Contract renewals come due
She and others are concerned that capacity will be stretched thinner in coming years as the original 15-year CREP contracts begin to expire.
Maryland, which delved into CREP earlier than the other states, is the first to see contracts come up for renewal. So far, the renewal rate has been high for forested buffers, on the order of 90 percent, said Glenn Carowan, Farm Bill coordinator with the Maryland Department of Natural Resources.
“That’s significant when you look at the number of acres that we could have lost, but that we didn’t lose,” Carowan said. He, like others, said landowners appear more likely to retain forest buffers than grass buffers, both because they are harder to remove, but also because those who put in forest buffers recognized they were making a longer commitment with their land.
“Landowners tend to get very invested in their buffers,” said Diane Wilson, of the Pennsylvania Department of Environmental Protection Bureau of Conservation and Restoration. “They watch the trees grow. They get kind of attached to them.”
Nonetheless, working to re-enroll existing buffers will require time from technical assistance specialists who are already stretched thin, and take time from the approval and design of new buffers.
For many landowners, opting to stay in the program will be a major decision.
Those landowners are 15 years older than when they signed their original agreements, and may be more reluctant to obligate their heirs, or future owners, to buffer maintenance.
“If you are 35 or 45 and you sign a 15-year contract, that is one thing,” Carowan said. “If you are 65 or 70 and decide to sign a 15-year contract, that is a whole different ball game.”
It’s also likely that many buffer owners who want to stay in the program will find they are not eligible to renew contracts because their buffers fall short of certain thresholds, such as having at least 70 percent tree survival. In those cases, they would have to bring the buffers up to standards — likely spending their own money to do so — before they could re-enroll.
More leadership needed
If new, even more aggressive goals are to be met, buffer advocates say it will take more leadership from agencies and the Bay Program itself.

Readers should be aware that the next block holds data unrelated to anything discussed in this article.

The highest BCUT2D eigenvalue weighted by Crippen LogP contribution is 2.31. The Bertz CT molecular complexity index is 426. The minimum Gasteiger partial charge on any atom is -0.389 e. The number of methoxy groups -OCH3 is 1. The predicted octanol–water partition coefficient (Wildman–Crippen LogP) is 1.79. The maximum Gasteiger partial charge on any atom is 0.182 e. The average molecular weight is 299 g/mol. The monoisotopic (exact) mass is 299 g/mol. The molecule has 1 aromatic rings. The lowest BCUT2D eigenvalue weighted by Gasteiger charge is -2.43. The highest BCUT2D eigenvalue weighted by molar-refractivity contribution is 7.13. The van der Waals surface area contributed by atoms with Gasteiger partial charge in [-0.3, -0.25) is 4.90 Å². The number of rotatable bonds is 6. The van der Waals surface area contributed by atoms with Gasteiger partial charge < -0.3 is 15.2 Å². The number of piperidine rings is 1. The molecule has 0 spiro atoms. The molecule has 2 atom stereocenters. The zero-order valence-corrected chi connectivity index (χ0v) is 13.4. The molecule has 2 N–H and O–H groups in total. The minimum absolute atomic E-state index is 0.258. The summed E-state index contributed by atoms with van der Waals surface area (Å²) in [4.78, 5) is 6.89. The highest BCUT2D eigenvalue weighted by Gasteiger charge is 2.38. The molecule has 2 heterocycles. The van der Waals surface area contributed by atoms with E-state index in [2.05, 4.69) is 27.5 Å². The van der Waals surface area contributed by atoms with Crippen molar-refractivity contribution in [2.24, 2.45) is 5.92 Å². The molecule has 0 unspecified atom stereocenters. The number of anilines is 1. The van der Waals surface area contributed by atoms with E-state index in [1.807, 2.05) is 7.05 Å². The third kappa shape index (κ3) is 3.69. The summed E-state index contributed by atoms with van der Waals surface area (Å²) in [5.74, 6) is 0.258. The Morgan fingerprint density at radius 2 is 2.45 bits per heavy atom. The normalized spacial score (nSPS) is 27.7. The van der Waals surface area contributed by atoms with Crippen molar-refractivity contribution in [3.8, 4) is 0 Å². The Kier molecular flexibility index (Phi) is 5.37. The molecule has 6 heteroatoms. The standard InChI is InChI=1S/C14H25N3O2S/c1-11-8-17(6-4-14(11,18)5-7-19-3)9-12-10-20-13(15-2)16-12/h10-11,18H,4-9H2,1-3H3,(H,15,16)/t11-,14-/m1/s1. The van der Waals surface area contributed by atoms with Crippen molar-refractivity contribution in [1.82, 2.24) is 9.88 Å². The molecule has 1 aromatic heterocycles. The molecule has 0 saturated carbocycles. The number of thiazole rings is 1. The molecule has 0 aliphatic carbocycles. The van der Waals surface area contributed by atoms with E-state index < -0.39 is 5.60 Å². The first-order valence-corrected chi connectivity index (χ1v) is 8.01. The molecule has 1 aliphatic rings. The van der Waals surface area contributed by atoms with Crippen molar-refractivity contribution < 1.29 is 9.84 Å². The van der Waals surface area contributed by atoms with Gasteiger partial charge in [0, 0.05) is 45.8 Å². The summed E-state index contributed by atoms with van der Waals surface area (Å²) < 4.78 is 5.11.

“There is absolutely a need to get the leadership behind this,” Todd said. “Reaching the riparian forest buffer goal is critical if states are going to meet their pollution reduction targets under the TMDL. We need a program that is not disjointed, but efficient, streamlined and consistent in terms of delivery and the level of effort that is put into it. That has not been the case and the program is really showing it.”
“Maybe the Bay is a great place to pilot some kind of alternative structure to CREP,” Todd added.
Changes to CREP that are commonly cited include streamlining the program to work more smoothly for participants, increasing technical assistance and potentially increasing incentives. For instance, some suggest boosting initial signup incentives and following the lead of Pennsylvania, where state and federal agencies offer a substantial cost-share maintenance payment to help with buffer upkeep. Giving landowners more flexibility in meeting planting goals is another priority.
Given the importance of forest buffers to the Bay, and the streams that feed it, buffer advocates say improving buffer programs is an effort worth making.
“The nitrogen removal value of having trees on the stream just blows everything else out of the water,” said the CBF’s Eisenbise. “Compared with other practices, it’s still the most cost-effective. And we are getting the most benefit in terms of looking at how streams function as a whole. I think you have to take a holistic approach.
“So you just have got to stay optimistic that we are going to figure out a way to do it.”
- Category: Conservation + Land Use